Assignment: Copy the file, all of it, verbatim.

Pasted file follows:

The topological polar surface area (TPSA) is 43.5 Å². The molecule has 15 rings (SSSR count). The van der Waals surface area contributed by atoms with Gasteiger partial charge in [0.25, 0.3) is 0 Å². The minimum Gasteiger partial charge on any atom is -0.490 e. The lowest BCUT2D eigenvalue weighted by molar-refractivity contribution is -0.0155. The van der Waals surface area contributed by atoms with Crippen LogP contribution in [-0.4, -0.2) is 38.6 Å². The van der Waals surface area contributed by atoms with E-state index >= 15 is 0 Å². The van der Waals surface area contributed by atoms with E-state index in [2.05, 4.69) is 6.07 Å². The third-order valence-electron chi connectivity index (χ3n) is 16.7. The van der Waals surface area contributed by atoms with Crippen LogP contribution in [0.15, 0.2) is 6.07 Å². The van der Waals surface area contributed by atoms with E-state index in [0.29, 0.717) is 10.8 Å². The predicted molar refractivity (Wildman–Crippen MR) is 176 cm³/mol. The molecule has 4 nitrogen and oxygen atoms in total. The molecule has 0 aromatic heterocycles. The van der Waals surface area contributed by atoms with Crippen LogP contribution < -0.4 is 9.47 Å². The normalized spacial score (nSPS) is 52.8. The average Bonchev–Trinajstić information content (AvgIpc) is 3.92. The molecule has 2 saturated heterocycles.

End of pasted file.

The topological polar surface area (TPSA) is 43.5 Å². The molecule has 15 rings (SSSR count). The van der Waals surface area contributed by atoms with Gasteiger partial charge in [0.25, 0.3) is 0 Å². The minimum Gasteiger partial charge on any atom is -0.490 e. The lowest BCUT2D eigenvalue weighted by molar-refractivity contribution is -0.0155. The van der Waals surface area contributed by atoms with Crippen LogP contribution in [-0.4, -0.2) is 38.6 Å². The van der Waals surface area contributed by atoms with E-state index >= 15 is 0 Å². The van der Waals surface area contributed by atoms with E-state index in [2.05, 4.69) is 6.07 Å². The third-order valence-electron chi connectivity index (χ3n) is 16.7. The van der Waals surface area contributed by atoms with Crippen LogP contribution in [0.15, 0.2) is 6.07 Å². The van der Waals surface area contributed by atoms with E-state index in [0.29, 0.717) is 10.8 Å². The predicted molar refractivity (Wildman–Crippen MR) is 176 cm³/mol. The molecule has 4 nitrogen and oxygen atoms in total. The molecule has 0 aromatic heterocycles. The van der Waals surface area contributed by atoms with Crippen LogP contribution < -0.4 is 9.47 Å². The normalized spacial score (nSPS) is 52.8. The average Bonchev–Trinajstić information content (AvgIpc) is 3.92. The molecule has 2 saturated heterocycles.